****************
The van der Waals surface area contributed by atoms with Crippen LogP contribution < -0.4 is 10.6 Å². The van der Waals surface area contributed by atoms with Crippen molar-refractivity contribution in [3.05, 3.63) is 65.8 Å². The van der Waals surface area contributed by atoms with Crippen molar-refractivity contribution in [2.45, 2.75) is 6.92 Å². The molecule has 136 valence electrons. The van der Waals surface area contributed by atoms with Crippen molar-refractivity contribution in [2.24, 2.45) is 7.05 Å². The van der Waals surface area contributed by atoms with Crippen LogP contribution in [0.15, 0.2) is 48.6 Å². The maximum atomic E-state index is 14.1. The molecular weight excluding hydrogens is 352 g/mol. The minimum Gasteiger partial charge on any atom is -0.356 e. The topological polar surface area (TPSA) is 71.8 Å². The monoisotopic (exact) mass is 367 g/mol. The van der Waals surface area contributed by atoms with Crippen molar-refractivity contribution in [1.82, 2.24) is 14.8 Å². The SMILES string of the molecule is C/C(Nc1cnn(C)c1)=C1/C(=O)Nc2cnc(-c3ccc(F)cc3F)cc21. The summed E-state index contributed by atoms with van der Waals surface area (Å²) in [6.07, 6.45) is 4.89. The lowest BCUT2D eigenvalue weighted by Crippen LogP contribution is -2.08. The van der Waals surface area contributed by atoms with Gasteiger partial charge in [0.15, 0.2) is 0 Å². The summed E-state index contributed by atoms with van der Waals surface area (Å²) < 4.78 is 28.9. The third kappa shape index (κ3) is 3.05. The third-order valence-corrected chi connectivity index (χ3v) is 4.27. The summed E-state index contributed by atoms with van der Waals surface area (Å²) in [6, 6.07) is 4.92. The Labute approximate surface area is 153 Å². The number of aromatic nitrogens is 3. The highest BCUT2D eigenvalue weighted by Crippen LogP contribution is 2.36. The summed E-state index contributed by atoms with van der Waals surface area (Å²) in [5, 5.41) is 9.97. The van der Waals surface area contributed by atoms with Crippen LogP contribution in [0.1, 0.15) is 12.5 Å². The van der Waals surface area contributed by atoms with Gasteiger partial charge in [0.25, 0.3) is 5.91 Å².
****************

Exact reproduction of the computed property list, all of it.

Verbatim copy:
The van der Waals surface area contributed by atoms with Crippen LogP contribution < -0.4 is 10.6 Å². The van der Waals surface area contributed by atoms with Crippen molar-refractivity contribution in [3.05, 3.63) is 65.8 Å². The van der Waals surface area contributed by atoms with Crippen molar-refractivity contribution in [2.45, 2.75) is 6.92 Å². The molecule has 136 valence electrons. The van der Waals surface area contributed by atoms with Crippen molar-refractivity contribution in [2.24, 2.45) is 7.05 Å². The van der Waals surface area contributed by atoms with Crippen LogP contribution in [0.15, 0.2) is 48.6 Å². The maximum atomic E-state index is 14.1. The molecular weight excluding hydrogens is 352 g/mol. The minimum Gasteiger partial charge on any atom is -0.356 e. The topological polar surface area (TPSA) is 71.8 Å². The monoisotopic (exact) mass is 367 g/mol. The van der Waals surface area contributed by atoms with Crippen molar-refractivity contribution in [1.82, 2.24) is 14.8 Å². The SMILES string of the molecule is C/C(Nc1cnn(C)c1)=C1/C(=O)Nc2cnc(-c3ccc(F)cc3F)cc21. The summed E-state index contributed by atoms with van der Waals surface area (Å²) in [6.07, 6.45) is 4.89. The lowest BCUT2D eigenvalue weighted by Crippen LogP contribution is -2.08. The van der Waals surface area contributed by atoms with Gasteiger partial charge in [0.15, 0.2) is 0 Å². The summed E-state index contributed by atoms with van der Waals surface area (Å²) < 4.78 is 28.9. The third kappa shape index (κ3) is 3.05. The third-order valence-corrected chi connectivity index (χ3v) is 4.27. The summed E-state index contributed by atoms with van der Waals surface area (Å²) in [6, 6.07) is 4.92. The Labute approximate surface area is 153 Å². The number of aromatic nitrogens is 3. The highest BCUT2D eigenvalue weighted by Crippen LogP contribution is 2.36. The summed E-state index contributed by atoms with van der Waals surface area (Å²) in [5, 5.41) is 9.97. The van der Waals surface area contributed by atoms with Crippen LogP contribution in [0.1, 0.15) is 12.5 Å². The van der Waals surface area contributed by atoms with Gasteiger partial charge in [0.25, 0.3) is 5.91 Å².